Monday Mornings with Madison

Avoiding the Employee Turnover Epidemic of 2021

It took time and money for businesses to shift all of their employees to remote work.  Now employees don’t want to shift back.  They don’t want to return to the hassles of ‘going to work’ and ‘being at work’.  Workplace attire.  Commuting.  Child care.  Parking.  Rigid schedules.   Going to work and being at work is far more taxing, demanding and expensive for employees than WFH.  Remote work saves employees time and money and affords much more flexibility.

Employers, however, view WFH through a different lens.  There are several challenges that arise with WFH.

  1. Employee Engagement. Something that was always a challenge became even harder with employees in different locations and potentially even different time zones.  After a year of Covid, employees are already reporting feeling disconnected from their employer, its leadership and coworkers.  Companies are realizing that teleconferencing is a far more rigid and less natural tool for connection than old-fashioned hallway chinwags, break room chatter, and water cooler chats.  Zoom sessions are far less special and personal vehicles for employee engagement than department celebrations, company luncheons and picnics, and motivational speakers and training sessions.
  2. Innovation and Collaboration. Besides connection and engagement, WFH makes innovation and collaboration much harder to achieve.  While more and more software providers are focused on helping companies increase employee collaboration and spur creativity and innovation for remote workers, leaders are finding that what those SaaS products deliver in organization and structure still does not equal what is lost when colleagues gather in a circle of couches or around a table, face-to-face, to brainstorm the next big idea.  Some of the magic is lost across the digital divide.  And, really, no one wants to spend hours and hours on Zoom sessions.  Burnout is on the rise.  As useful as it is, teleconferencing, instant messaging, email, phone calls and other tech products are proving to be less-than-perfect vehicles to spur working together, discussing challenges, and coming up with solutions.
  3. Productivity, Accountability, Efficiency and Effectiveness. Last but not least, employers are finding it harder to track remote employee productivity, accountability, efficiency and effectiveness.  These were areas that were challenging even when every employee reported to the same place at the same time.  But remote work is making it much harder to determine if an employee is really bringing their maximum effort, skills and passion to the job every day.  Questions arise as to whether project delays are the result of actual difficulties in getting work done or just less effort on the part of the employee.  When remote employees cannot be reached, employers question if the employee is just on another call, disconnected from technology in order to really focus on work, or just running errands and doing chores.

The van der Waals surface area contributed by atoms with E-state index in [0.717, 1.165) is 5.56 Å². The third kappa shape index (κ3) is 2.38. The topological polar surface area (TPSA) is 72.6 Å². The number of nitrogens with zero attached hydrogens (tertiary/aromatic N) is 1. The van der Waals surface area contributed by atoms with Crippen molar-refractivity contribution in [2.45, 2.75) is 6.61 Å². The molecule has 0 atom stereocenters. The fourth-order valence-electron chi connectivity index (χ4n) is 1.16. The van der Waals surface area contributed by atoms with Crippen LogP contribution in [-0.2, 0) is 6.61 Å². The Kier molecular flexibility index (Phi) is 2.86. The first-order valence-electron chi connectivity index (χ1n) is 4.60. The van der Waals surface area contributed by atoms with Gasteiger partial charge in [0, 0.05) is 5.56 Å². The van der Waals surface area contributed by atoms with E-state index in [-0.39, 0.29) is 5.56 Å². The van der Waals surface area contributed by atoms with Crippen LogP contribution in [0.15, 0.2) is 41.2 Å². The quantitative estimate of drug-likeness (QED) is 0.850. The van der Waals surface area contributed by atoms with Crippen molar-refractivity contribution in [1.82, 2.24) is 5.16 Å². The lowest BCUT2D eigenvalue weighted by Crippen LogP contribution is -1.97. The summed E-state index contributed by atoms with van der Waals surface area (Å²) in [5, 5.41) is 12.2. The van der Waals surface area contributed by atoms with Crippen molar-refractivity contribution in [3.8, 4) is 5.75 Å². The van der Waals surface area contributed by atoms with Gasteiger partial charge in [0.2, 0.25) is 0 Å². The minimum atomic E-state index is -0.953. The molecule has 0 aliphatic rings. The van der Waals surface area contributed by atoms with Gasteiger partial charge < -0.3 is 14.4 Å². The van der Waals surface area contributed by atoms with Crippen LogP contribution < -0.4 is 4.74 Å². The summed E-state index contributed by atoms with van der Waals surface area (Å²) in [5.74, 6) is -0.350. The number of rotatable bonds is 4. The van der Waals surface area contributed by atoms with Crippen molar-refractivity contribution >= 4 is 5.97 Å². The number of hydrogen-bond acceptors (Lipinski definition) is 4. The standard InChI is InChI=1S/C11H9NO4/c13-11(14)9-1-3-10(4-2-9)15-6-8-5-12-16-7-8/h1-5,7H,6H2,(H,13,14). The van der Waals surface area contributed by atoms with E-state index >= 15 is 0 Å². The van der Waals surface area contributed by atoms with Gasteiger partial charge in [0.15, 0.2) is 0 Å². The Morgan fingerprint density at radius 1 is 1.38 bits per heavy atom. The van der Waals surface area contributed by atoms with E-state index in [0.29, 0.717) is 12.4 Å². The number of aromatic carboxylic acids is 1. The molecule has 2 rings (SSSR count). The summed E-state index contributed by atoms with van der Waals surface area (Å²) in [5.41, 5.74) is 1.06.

Greater disconnection, less collaboration, limited innovation and less accountability are all bad for business.  But, ultimately, it is also bad for employees.  Employees who don’t bond with bosses are less likely to get included in meetings, be given decision-making power, or be assigned choice projects that can lead to bonuses and promotions.  Less trust leads to conflict.  In such a scenario, the upward mobility track gets murkier for those working remotely.  And, long term, that translates into less loyalty, which was already on the decline long before Covid.

With so many challenges, many employers are pushing back on the WFH demands of employees.  Companies want employees back at least a few days a week.  In response, many workers are making it clear that they are willing to change jobs if their employer won’t accommodate their desire to continue working from home.  Recruiting firms are inundated with jobseekers on an unprecedented scale.  The challenge for management now is to figure out how to get workers to come back to the workplace or attract new workers to replace those who quit or retired during the pandemic.  And, managers must also make current employees feel engaged, connected, heard, valued, and recognized.

How to Solve the WFH Challenges

How is a company to solve this myriad of challenges?  The answers vary.

  1. Money Talks. Some workplaces are turning to the most obvious solution to bringing workers back to the workplace:  money.  Raises and bonuses for returning to work are on the rise.  So are signing bonuses for people willing to fill vacancies left behind by those who retired early rather than return to the workplace.  In some cases, throwing money at the problem works.  But given the magnitude of the problem, money alone will not solve the turnover epidemic sweeping companies worldwide.